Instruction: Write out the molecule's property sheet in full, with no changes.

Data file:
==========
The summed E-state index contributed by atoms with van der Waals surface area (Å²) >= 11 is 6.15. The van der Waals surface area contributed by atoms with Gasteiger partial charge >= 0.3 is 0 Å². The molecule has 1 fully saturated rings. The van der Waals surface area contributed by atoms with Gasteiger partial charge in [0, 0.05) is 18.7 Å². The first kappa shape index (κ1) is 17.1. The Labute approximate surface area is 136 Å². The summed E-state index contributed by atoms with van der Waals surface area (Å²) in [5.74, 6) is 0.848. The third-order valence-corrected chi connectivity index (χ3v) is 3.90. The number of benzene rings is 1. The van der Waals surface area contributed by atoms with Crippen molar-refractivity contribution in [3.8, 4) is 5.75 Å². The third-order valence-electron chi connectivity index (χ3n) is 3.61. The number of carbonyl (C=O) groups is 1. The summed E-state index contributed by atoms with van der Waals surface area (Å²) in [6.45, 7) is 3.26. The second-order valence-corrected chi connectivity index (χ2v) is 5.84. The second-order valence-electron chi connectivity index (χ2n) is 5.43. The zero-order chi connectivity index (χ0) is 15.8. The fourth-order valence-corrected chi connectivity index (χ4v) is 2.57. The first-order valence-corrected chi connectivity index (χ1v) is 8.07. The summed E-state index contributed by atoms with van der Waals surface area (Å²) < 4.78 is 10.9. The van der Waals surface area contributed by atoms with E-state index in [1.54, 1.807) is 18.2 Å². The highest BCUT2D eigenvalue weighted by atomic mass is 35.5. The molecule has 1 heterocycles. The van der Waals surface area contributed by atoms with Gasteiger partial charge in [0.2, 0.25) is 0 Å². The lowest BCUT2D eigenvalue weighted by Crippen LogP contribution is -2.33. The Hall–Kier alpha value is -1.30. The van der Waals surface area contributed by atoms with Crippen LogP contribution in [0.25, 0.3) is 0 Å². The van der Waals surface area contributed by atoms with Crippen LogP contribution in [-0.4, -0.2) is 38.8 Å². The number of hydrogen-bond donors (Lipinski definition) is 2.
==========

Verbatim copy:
The summed E-state index contributed by atoms with van der Waals surface area (Å²) >= 11 is 6.15. The van der Waals surface area contributed by atoms with Gasteiger partial charge >= 0.3 is 0 Å². The molecule has 1 fully saturated rings. The van der Waals surface area contributed by atoms with Gasteiger partial charge in [0, 0.05) is 18.7 Å². The first kappa shape index (κ1) is 17.1. The Labute approximate surface area is 136 Å². The summed E-state index contributed by atoms with van der Waals surface area (Å²) in [5.74, 6) is 0.848. The third-order valence-corrected chi connectivity index (χ3v) is 3.90. The number of benzene rings is 1. The van der Waals surface area contributed by atoms with Crippen molar-refractivity contribution in [3.8, 4) is 5.75 Å². The third-order valence-electron chi connectivity index (χ3n) is 3.61. The number of carbonyl (C=O) groups is 1. The summed E-state index contributed by atoms with van der Waals surface area (Å²) in [6.45, 7) is 3.26. The second-order valence-corrected chi connectivity index (χ2v) is 5.84. The second-order valence-electron chi connectivity index (χ2n) is 5.43. The zero-order chi connectivity index (χ0) is 15.8. The fourth-order valence-corrected chi connectivity index (χ4v) is 2.57. The first-order valence-corrected chi connectivity index (χ1v) is 8.07. The summed E-state index contributed by atoms with van der Waals surface area (Å²) < 4.78 is 10.9. The van der Waals surface area contributed by atoms with E-state index in [1.54, 1.807) is 18.2 Å². The highest BCUT2D eigenvalue weighted by atomic mass is 35.5. The molecule has 1 heterocycles. The van der Waals surface area contributed by atoms with Gasteiger partial charge in [0.2, 0.25) is 0 Å². The lowest BCUT2D eigenvalue weighted by Crippen LogP contribution is -2.33. The Hall–Kier alpha value is -1.30. The van der Waals surface area contributed by atoms with Crippen LogP contribution in [0.25, 0.3) is 0 Å². The van der Waals surface area contributed by atoms with Crippen LogP contribution in [-0.4, -0.2) is 38.8 Å². The number of hydrogen-bond donors (Lipinski definition) is 2.